Question of sensitivity

Greetings. I just read Cole Haddon's film review for 300 `March 8, Film & DVD` and I found the last sentence to be quite disturbing: "… it's hard not to leave the theater wanting to become a Spartan and cut off a few Persian heads of your own."

I understand that I may be told that I'm taking these words too literally, but at the same time, I do believe it's important to consider the current struggles minority groups are enduring in the West, particularly those of Muslim and Middle Eastern descent. I personally find the film's material to be offensive and arguably racist, but when viewers read reviews such as this one, they'll be even more convinced that the film IS filled with anti-Middle Eastern sentiments. Is that what your review is suggesting? If the film really makes someone want to cut a Persian's head off, then we're most likely going to see a rise in hate crimes toward Middle Eastern/Muslim Americans. (Hate crimes toward Muslims increase annually anyway.)

What about Middle Eastern and Muslims living amongst us? What are their experiences? If you saw one right after you saw the film, what would you say or do to him/her? I don't only express my concerns as a South Asian Muslim, but more importantly as a human being. Thank you.

Jehan Zeb, Orlando

Loving it, living it

I just wanted to drop you a line of thanks for the mention of my letter that I "shot off" to "All of Orlando" `March 8, Culture to Go`. I appreciate the tact and usual professionalism in the way the Weekly (my cultural bible) brings local issues forward. I sparked off a lot of interest. (There is no lack of passion in this one-horse town, really.)

I love Orlando, I love the growth and I love the way that the letter came so naturally to me. I guess my points were understood, and I thank you for pushing that wave of thought further ... connecting all the groups — from the little guys in local bands, to the movers and shakers — that are steering the "big projects" in town. There is room for us all, and I will continue to build this attitude.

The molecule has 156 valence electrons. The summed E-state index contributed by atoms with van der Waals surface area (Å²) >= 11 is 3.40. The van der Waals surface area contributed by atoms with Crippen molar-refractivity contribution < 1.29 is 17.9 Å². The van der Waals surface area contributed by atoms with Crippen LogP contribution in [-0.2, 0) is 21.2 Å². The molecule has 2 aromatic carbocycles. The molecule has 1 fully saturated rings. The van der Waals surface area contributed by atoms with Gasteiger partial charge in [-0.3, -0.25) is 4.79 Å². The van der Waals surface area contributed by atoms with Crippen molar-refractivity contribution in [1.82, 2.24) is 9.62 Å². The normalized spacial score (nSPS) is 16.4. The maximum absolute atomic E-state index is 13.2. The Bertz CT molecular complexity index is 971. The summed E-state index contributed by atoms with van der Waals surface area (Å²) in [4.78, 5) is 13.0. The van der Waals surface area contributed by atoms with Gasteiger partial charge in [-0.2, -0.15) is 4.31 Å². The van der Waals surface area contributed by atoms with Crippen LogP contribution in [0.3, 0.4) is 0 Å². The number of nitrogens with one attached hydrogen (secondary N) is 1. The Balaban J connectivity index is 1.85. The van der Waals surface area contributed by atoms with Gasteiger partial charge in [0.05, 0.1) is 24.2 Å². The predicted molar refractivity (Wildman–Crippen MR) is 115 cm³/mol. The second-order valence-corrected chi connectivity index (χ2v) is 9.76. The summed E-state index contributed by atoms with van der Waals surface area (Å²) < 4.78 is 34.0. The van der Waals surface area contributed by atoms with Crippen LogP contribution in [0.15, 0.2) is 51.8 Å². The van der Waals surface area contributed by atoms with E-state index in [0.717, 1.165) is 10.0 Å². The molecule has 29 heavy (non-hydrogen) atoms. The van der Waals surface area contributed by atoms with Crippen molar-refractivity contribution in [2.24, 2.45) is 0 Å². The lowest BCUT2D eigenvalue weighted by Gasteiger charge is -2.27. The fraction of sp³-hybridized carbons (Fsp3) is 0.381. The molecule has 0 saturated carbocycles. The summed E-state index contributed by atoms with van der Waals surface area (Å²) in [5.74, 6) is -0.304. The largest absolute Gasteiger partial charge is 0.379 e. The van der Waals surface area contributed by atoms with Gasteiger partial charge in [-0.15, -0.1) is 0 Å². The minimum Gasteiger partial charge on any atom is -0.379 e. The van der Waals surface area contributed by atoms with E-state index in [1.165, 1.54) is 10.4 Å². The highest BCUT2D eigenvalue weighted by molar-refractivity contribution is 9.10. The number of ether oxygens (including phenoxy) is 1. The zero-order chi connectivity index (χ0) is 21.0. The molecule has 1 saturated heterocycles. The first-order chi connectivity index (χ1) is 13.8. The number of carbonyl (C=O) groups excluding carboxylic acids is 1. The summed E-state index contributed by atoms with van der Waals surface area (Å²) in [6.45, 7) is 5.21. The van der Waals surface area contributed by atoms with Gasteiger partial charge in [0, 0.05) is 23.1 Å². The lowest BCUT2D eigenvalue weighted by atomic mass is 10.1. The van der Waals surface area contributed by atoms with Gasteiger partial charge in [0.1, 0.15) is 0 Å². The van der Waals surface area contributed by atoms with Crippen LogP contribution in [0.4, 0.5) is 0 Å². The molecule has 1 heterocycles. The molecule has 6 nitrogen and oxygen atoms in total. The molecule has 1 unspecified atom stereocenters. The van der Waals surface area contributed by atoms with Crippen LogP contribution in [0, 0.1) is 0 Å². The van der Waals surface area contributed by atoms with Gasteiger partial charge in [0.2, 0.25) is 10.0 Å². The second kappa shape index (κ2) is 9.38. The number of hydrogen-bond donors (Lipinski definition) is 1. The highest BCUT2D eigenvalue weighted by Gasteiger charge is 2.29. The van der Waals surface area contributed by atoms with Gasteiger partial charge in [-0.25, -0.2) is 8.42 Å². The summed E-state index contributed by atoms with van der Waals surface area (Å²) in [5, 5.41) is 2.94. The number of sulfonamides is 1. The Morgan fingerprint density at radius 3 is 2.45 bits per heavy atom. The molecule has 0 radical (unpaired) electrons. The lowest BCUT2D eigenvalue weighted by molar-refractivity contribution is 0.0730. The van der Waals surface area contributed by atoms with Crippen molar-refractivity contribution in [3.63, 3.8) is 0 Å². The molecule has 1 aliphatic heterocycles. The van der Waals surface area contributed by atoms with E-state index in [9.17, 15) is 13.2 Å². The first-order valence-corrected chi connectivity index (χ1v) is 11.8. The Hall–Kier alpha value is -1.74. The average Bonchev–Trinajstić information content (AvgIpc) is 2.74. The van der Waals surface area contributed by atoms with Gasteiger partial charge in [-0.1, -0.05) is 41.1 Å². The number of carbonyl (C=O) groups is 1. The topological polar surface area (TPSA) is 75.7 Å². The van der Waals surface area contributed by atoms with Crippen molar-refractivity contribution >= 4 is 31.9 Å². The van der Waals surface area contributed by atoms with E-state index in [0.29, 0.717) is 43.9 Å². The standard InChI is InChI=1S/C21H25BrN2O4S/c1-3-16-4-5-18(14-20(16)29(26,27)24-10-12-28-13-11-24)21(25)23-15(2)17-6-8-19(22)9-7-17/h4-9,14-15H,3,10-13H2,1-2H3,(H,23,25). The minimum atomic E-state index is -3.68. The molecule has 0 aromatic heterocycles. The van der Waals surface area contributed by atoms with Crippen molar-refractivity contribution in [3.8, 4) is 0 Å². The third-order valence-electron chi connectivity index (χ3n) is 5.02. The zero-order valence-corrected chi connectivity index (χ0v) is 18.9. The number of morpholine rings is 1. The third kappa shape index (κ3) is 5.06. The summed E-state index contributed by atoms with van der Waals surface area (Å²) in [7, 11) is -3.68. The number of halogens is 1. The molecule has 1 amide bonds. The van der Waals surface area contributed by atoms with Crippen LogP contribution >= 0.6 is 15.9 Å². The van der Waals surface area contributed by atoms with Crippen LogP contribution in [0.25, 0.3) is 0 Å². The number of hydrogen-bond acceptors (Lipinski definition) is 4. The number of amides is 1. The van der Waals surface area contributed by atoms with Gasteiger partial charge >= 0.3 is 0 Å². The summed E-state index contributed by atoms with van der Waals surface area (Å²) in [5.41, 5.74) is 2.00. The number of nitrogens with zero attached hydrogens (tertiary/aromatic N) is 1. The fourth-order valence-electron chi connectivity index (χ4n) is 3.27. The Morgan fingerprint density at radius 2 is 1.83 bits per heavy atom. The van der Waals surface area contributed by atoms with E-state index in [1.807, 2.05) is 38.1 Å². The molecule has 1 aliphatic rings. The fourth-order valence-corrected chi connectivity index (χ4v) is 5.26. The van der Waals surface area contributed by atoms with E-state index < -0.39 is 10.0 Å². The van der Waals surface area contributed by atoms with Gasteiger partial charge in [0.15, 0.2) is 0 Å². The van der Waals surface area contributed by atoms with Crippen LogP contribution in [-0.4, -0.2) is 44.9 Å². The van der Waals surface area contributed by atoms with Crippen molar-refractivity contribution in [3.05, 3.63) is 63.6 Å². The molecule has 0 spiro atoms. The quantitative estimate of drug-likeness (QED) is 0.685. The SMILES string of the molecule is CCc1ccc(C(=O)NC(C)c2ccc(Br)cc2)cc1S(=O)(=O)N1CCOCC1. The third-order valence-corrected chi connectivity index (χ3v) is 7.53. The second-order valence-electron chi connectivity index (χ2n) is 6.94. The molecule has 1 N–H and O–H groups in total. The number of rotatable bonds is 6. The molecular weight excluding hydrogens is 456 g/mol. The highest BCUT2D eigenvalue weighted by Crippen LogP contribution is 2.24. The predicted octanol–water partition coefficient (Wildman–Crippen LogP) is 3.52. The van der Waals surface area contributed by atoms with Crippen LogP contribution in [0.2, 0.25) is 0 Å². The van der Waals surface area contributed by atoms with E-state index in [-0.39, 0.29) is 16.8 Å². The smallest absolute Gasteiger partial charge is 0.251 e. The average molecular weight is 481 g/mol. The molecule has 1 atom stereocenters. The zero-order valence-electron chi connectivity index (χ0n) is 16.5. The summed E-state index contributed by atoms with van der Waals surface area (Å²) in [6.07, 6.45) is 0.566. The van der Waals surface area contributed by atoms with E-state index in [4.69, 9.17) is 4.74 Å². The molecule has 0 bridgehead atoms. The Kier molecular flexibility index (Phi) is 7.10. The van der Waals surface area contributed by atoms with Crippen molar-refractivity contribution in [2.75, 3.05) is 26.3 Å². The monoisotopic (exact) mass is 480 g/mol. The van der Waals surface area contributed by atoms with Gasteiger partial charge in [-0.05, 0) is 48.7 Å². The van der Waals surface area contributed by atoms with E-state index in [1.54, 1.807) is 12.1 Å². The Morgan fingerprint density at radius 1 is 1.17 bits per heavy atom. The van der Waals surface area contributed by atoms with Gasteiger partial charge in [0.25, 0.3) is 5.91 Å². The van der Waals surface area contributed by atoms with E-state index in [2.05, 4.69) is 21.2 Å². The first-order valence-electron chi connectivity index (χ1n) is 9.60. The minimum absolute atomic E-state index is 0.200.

You know that I have no problem in "telling" what I feel. Taking a risk is not even in my mind. I just "do" what is in my heart. There is no comparison of papers in town when it comes to that same agenda than the Orlando Weekly. YAY! O.W.!!!

Frankie, Apartment E, Orlando

Another OCPS victim?

I am a Bellsouth employee of 9 years. I am still on unpaid leave after a month, and have used all of my vacation pay. I now have no income `"Unintended consequences," Feb. 22`. I was arrested 24 years ago and charged with possession of drugs from an empty meth baggie that was in my passenger's jacket in my vehicle. I have not been in trouble since. I am a homeowner (at least for now) and have perfect credit. I was forced to sign a paper stating I could not work anywhere else or start a business. Bellsouth (the new AT&T?) has done nothing to help protect its employees from this, which I feel is a complete and cowardly disgrace!

Anonymous, via the Internet

Finding yourself

`This` was my first `Rainbow` gathering. It was like coming home for the first time `"Welcome home!" March 1`. I have dreamt of this sort of society for years now, and to see it in reality was incredible. I had no idea such a place existed, and love it or hate it, I recommend all peaceful beings experience it at least once. If non-peaceful beings can contain themselves, I recommend it to them as well.

Anonymous, via the Internet

We welcome readers to submit letters regarding articles and content in Orlando Weekly. Letters should be a minimum of 150 words, refer to content that has appeared on Orlando Weekly, and must include the writer's full name, address, and phone number for verification purposes. No attachments will be considered. Writers of letters selected for publication will be notified via email. Letters may be edited and shortened for space.

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June 16, 2021


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